In the November issue of The Community Standard, Stewart Farnet shared his views on current architectural trends in New Orleans. This month he talks about the French Quarter. Farnet is highly qualified to discuss architecture in the Quarter since, as a native New Orleanian, he has worked in the French Quarter for seventeen years and was a member and past chairman of the Vieux Carré Commission's architectural committee.
Stewart Farnet on the balcony of his office at the Devéze-Henderson House, 612 Royal Street.
Community Standard: Why did you decide to locate your architectural firm in the French Quarter?
Farnet: Back in 1957 I joined a firm that was located in the Vieux Carré. It was my good fortune to be reintroduced to the pleasures of being within a half block of Jackson Square, and having interesting sights and activities to supplement my business day. My family has had a shop (Stewart's) on Bourbon Street since the early 1900's and, as a boy, I worked afternoons and weekends there. My grandfather's grandfather, Samuel Stewart, built both the upper and lower Pontalbas. I have roots and reason to be here.
Community Standard: Will you describe your offices in the old Henderson townhouse?
Farnet: The building which my offices occupy is truly elegant. Contemporary business or professional offices have generally become stereotyped. To me, it's refreshing to have an office that is partly office and partly residence in atmosphere. The flavor of the original townhouse is there — all the millwork, the cornice work, the moldings, and yet in very appropriate arrangement for my use as an office. Its scale and its general arrangement is perfect for me.
Community Standard: What type of work do you principally handle in your practice?
Farnet: Because of my having practiced in the Quarter for nearly 20 years and having served on the Vieux Carré Commission for eight years, I am sometimes thought of as a “preservation architect,” or an architect whose preference is historic restoration or renovations. Actually, only a fraction of my work deals with preservation. I most enjoy dealing with what our technology can do.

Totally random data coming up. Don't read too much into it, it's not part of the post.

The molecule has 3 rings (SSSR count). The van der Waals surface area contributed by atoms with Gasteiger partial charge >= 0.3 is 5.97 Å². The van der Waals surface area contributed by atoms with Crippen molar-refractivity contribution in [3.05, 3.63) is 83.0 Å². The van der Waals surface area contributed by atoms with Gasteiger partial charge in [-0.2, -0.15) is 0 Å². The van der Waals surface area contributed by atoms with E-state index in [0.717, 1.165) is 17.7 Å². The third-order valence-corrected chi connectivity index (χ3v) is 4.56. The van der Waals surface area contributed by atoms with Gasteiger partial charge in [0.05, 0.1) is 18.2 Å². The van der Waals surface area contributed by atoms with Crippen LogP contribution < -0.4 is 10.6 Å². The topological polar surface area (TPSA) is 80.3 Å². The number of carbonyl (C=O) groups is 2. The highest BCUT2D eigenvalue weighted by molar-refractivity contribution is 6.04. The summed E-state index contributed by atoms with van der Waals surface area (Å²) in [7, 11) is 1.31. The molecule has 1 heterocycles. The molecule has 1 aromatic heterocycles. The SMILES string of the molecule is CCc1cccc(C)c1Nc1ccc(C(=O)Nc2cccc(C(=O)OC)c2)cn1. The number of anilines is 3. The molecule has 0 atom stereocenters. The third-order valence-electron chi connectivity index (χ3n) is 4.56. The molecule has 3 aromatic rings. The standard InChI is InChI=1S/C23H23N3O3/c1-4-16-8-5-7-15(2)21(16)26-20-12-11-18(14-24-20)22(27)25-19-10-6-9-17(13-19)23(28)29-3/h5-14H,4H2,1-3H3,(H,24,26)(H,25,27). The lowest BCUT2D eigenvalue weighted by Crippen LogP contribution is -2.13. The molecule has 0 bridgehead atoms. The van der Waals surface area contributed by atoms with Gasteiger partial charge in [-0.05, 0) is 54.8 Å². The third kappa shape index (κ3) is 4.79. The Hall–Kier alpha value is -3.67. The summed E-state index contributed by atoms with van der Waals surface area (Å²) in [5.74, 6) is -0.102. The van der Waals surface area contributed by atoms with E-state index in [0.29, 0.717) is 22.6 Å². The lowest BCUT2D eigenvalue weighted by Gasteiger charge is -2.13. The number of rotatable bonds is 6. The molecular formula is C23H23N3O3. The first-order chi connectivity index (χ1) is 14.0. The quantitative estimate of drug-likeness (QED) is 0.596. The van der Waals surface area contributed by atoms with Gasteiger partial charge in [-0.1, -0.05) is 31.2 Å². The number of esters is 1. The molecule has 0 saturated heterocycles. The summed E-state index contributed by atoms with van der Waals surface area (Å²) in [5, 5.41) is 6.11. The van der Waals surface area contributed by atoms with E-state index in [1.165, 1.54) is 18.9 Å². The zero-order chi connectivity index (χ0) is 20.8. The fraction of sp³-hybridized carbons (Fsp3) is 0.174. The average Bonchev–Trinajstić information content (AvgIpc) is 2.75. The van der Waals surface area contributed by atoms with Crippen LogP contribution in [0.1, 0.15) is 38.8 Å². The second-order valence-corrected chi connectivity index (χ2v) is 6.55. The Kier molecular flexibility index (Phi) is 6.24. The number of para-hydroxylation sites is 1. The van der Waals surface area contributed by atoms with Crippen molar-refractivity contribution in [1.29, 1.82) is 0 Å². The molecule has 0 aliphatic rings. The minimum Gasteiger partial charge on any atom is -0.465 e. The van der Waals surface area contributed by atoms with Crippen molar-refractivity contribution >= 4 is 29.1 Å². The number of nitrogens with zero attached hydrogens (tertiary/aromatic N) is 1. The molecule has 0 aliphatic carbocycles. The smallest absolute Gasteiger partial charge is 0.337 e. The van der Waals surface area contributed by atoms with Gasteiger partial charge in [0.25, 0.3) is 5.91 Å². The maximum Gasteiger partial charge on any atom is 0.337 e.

Community Standard: Can modern technology and history peacefully coexist in the French Quarter?
Farnet: The Vieux Carré, I think, has always been, and is now, a unique area because it honestly reflects all the various phases of its history. There are buildling types representative of all the historic periods in the existence of the city of New Orleans and I think there is very strong feeling for the fact that it ought not stop at 1840. 1974 ought to be able to stand with as much dignity alongside 1840.
Community Standard: How does the Vieux Carré Commission feel about new structures in the Quarter?
Farnet: The Commission has moved into the posture now of encouraging contemporary compatible interpretations for new construction, so that we will hopefully no longer have faint images of historical styles.
Community Standard: Can you give an example of how this new concept is being put into practice?
Farnet: The renovation of Waldhorn's on Royal Street, where, for the first time, the Commission allowed the use of plate glass. It's a controversial project, and it was a first. But, to me, it was a wise choice. We had two alternatives. One was to deny the application for plate glass and leave what was a non-conforming canopy and bay-window system, which was not particularly attractive. It covered the original arches of the building so you couldn't tell what the original masonry looked like at all. We elected to restore the masonry and the scale of the original openings and permit the applicant to fill those in with just simple plate glass. I think that it is very successful visually and an exciting building.